I think it is probably a similar experience getting a cat settled in a new house, or after a renovation project. Give them time to adjust to changes, they are so sensitive to ambient sounds and smells. Newly adopted animals can take a long time to be fully settled in and you can expect the process to be even longer when there are other animals in the family.

As a homeowner, you can help the transition by enriching your space for your cat, making it more stimulating and inviting. Shelves mounted under window ledges so that your cat has a good vantage point, catios so they can get fresh air and take in the outdoors; there’s a lot you can do for making your house fun for kitties. Keeping them busy with toys and designated areas is also a great way to minimize damage to your home. Entertained cats with access to appropriate places to scratch like posts are less likely to scratch up furniture and home fixtures.

     5. You mention Catios to keep your cat entertained. Can you elaborate more on your opinion of indoor or outdoor for pet cats?

In Portland, we have urban coyotes on top of all the normal dangers to pets outside, like cars and inclement weather. There have even been some frightening reports of people hurting other people's cats. If you want your pet to be safe, we recommend keeping them inside or using a catio to let them explore the outdoors without the risk. Don’t let your cats roam outside because the lifespan for an indoor versus an outdoor cat is considerably longer. Of course, everyone knows an exception or two to that rule, but you have no way of knowing if your outdoor cat will be one of the lucky few that live to an old age without incident.

It’s our policy to only adopt cats at the cafe out to homes that will keep them indoors because we want to keep these animals we care about safe. We recommend homeowners consider a catio as a great option that might not be available to renters. There are some great companies around town that install them; a lot of their work is featured in the Catio Tour hosted by the  Feral Cat Coalition if you want a preview before you commit. They can be as simple or as elaborate as you would like, but either way, your cat will enjoy the option to go outside safely.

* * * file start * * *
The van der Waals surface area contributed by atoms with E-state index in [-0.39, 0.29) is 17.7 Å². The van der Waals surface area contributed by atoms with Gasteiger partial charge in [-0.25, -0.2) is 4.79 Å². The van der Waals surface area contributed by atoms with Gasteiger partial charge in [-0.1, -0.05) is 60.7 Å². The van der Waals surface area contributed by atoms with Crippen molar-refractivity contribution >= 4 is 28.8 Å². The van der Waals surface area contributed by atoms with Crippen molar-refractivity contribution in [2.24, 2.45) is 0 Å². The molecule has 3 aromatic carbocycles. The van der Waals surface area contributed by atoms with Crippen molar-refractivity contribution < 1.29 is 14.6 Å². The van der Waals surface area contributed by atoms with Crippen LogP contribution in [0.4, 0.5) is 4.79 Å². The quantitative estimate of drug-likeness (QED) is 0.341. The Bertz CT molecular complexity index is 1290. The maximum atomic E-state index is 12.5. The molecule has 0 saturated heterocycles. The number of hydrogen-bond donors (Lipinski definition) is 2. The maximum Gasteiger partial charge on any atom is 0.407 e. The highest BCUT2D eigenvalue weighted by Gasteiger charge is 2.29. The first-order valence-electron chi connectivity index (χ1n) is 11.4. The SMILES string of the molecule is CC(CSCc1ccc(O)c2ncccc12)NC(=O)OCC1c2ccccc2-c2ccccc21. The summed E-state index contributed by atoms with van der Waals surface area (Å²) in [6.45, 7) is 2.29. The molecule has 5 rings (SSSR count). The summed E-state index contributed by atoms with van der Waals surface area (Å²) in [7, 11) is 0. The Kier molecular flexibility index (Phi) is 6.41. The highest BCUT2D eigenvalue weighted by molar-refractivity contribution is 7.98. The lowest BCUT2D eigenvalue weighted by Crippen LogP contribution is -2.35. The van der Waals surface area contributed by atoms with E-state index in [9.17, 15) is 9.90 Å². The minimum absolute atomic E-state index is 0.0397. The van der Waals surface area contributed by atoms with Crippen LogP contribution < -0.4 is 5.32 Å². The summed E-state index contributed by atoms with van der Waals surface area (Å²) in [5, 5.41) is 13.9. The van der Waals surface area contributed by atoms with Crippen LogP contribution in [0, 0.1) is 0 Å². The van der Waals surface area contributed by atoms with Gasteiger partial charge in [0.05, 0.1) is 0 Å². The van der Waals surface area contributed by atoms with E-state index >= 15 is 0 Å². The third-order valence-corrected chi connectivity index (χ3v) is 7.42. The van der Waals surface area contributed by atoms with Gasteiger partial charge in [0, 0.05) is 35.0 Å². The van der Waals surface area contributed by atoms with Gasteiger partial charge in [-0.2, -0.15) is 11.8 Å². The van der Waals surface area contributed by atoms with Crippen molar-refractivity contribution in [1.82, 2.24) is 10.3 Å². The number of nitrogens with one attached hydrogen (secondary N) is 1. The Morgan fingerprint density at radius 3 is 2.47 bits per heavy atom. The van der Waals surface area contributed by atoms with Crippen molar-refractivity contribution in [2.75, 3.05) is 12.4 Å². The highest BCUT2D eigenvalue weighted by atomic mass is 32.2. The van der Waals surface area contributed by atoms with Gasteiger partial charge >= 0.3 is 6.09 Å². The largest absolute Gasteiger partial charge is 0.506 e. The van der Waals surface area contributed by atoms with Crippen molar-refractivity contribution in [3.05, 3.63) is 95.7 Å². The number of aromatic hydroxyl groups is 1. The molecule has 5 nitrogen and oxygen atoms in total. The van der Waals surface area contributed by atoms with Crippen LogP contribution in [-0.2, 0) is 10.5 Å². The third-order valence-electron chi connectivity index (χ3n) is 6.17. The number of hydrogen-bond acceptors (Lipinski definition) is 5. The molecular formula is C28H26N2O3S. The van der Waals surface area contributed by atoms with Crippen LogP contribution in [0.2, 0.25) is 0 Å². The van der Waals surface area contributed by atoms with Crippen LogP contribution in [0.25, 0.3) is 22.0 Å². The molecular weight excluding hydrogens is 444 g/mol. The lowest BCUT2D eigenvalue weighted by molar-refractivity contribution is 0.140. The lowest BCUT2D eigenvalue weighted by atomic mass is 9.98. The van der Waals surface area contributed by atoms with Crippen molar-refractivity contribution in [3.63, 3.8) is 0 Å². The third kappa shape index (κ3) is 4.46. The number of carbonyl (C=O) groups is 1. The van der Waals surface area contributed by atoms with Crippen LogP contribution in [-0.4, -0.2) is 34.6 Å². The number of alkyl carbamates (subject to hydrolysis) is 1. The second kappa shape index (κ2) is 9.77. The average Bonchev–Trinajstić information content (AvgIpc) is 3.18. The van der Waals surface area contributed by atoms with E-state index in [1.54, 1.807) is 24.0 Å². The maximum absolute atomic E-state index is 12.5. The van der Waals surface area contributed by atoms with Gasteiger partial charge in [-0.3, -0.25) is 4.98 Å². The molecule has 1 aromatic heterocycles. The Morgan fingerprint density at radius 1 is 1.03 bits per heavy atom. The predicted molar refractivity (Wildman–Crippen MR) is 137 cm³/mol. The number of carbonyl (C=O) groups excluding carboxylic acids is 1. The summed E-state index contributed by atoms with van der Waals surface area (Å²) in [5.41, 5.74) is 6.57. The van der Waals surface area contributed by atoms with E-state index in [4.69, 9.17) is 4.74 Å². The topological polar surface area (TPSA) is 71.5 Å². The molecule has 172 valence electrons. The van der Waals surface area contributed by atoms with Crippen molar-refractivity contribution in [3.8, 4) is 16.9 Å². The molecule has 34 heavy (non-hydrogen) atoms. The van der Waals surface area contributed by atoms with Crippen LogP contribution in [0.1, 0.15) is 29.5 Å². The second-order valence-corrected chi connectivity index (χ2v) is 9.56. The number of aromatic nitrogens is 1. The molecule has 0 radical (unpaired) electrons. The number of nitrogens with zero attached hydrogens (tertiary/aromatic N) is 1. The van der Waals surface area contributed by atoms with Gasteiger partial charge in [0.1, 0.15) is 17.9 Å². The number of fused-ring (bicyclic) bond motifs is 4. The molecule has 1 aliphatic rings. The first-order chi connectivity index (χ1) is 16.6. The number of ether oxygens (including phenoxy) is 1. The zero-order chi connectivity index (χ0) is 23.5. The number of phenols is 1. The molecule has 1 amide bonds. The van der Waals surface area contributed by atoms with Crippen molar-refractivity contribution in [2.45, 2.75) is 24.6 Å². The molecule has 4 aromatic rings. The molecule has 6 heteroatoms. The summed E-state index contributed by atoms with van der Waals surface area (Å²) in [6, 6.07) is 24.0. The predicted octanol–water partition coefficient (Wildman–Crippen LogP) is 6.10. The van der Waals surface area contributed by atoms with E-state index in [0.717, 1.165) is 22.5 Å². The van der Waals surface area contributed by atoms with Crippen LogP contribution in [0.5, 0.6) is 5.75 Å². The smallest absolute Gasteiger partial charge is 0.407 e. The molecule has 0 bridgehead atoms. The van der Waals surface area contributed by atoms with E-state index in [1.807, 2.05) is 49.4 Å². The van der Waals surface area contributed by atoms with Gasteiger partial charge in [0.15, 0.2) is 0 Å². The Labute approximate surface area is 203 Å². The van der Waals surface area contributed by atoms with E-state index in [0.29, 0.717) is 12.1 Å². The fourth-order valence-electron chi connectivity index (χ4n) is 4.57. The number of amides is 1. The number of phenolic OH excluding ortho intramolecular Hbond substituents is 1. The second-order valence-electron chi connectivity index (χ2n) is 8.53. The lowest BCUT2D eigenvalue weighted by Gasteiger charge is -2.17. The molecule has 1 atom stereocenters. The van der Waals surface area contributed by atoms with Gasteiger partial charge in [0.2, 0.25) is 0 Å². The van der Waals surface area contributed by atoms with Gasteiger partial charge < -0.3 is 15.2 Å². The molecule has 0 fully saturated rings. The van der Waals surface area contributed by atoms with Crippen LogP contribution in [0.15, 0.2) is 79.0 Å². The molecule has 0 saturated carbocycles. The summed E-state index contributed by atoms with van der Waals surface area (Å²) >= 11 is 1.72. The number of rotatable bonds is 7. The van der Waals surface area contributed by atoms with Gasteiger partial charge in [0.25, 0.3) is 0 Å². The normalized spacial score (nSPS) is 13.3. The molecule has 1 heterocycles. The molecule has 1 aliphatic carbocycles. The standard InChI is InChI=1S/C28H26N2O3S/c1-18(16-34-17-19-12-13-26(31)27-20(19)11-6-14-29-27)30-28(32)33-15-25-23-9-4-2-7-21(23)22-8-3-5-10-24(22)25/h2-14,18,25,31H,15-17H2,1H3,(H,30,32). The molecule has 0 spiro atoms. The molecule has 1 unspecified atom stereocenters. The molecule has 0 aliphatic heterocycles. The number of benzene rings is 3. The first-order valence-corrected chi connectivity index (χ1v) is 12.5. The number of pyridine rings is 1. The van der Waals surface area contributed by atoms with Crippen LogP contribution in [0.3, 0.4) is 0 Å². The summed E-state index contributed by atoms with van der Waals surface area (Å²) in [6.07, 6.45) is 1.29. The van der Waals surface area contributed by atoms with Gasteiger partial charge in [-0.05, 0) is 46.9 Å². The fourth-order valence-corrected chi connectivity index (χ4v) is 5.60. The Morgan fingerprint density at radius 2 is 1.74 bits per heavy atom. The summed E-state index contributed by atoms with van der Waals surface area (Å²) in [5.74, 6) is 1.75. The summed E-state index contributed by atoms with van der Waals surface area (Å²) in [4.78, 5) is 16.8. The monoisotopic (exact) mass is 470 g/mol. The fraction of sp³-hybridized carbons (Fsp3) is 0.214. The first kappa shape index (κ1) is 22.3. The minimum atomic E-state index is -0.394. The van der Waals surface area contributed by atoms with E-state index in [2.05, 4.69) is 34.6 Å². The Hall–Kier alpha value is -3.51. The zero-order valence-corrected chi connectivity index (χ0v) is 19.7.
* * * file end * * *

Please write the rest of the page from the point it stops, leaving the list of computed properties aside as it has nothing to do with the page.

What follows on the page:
Bonus question 1. As much as a cat is an excellent addition to a home they can also wreak some havoc on a house. Any advice for homeowners eager to have a pet and not damage their wood floors?

  One of the behaviors that can cause the most damage to a home is inappropriate urination.  If your cat is urinating outside of the litterbox there is usually a reason. It may be health related, like they have a UTI, or maybe you are not keeping their box clean enough, or it is in a location they don’t like.  Don’t be discouraged if you struggle with this with your cat, just focus on figuring out what is causing the behavior so that you can fix it and your home's floors will stay beautiful. All behavior has a cause, so if you are experiencing a behavior from your cat that may cause damage to your home don’t give up on your pet. You can find out what is causing the behavior and address it so that you can have both a lovely home and a happy pet.

If you ever find yourself having a rough day, I recommend you browse the Purringtons Instagram for some uplifting images of sweet kitties loving the cat cafe life and finding forever homes. Don’t forget to friend Purringtons on Facebook and bookmark their website to keep up to date on all the events they host! You don’t want to miss a movie night, wine tasting, or yoga with cats. If you are ready to find a forever home for a kitty we can help; No matter what stage of the process you're in, we are happy to assist you finding that perfect corner for your furry friend’s scratching post.